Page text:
Three Upcoming Cell Phone Technologies

CES 2009 is long gone but the technologies on display there still have a ways to go before they end up in your pocket. Many companies opt for upgrades and new procurement in the summer, so while tech reporters look into the future in January, office managers are more likely to have new technology in mind now. What’s coming up? How will it influence your telecom expense management? Let’s look at three upcoming technologies from that point of view.

Built in Projectors: Cell phone projectors have actually been on the market for a while. Until recently they’ve belonged to phones that were either a little on the chunky side or were primarily destined for Asian markets. LG demonstrated the technology this year, and it’s expected to roll out for broad consumer use by next year. Would this type of phone work in a corporate cell phone plan? Maybe. It may look like a toy for long car trips, but it has definite applications as a go-anywhere tool for presentations. The only drawback is that it will be a definite battery hog.

Netbook/Phone Convergence: Smartphones have eclipsed PDAs as the go-to mobile data tool and as time passes, they’re starting to embrace their role as computers, rather than just phones with extras. The iPhone and BlackBerry drove this paradigm shift, but mobile computing is also being served by netbooks. It seems inevitable that a hybrid device will soon become your standard companion for email, Web access and business data. Sony’s rolling out a new line of VAIO netbooks (netbooks are mini-notebook computers designed primarily for web surfing and basic office functions) with GSM capability. Will consumers opt for netbooks with phone features, or phones with netbook features? With movement in both directions it seems clear that a device with full featured cell phone and netbook capabilities will be offered by major carriers in a year or so.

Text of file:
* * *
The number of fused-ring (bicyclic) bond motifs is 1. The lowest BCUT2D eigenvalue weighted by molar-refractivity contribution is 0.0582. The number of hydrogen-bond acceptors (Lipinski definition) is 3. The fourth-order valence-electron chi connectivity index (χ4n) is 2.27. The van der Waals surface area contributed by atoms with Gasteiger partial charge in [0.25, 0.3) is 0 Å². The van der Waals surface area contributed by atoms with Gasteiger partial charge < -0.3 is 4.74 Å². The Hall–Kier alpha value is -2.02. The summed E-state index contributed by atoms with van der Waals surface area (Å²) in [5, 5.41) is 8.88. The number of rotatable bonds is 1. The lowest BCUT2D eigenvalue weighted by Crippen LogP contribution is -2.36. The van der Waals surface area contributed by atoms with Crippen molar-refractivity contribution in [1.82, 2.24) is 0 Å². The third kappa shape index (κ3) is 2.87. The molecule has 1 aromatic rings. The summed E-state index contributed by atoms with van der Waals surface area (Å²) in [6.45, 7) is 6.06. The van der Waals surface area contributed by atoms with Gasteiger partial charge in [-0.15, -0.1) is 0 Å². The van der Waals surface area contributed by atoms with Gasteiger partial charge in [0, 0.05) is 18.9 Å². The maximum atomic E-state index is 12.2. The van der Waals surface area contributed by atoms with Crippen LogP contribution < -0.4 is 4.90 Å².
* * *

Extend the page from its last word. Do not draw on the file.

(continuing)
If your company has mobile computing and cellular needs, this is going to be a major game changer when it comes to cellular expense management planning – and of course, every carrier will need robust wireless networks that can handle the bandwidth. Given the issues that have already come up with the iPhone’s heavy bandwidth use, this may be the one sticking point.

Wireless Charging: While the other technologies we’ve talked about will mature by next year, wireless charging looks like it will hit the mainstream now with the Palm Pre. One of this smartphone’s core accessories is a wireless power dock called the Touchstone. Just place the Pre on it and it will automatically begin charging. CES also featured demonstrations of the Powermat, which charges any device with a special adapter whenever you place it on the surface. Close range wireless power has actually been around for a century, but 100 years ago the average person wasn’t carrying a power hungry phone and media player around and the charging equipment wouldn’t have fit on a typical office desk.

Unlike the other two technologies in this article, wireless charging probably won’t have a direct impact on business, though it will probably provide some hidden savings by removing the nuisance of wires. In an office environment, this one is probably an executive perk – but given its elegance, it would be a welcome one.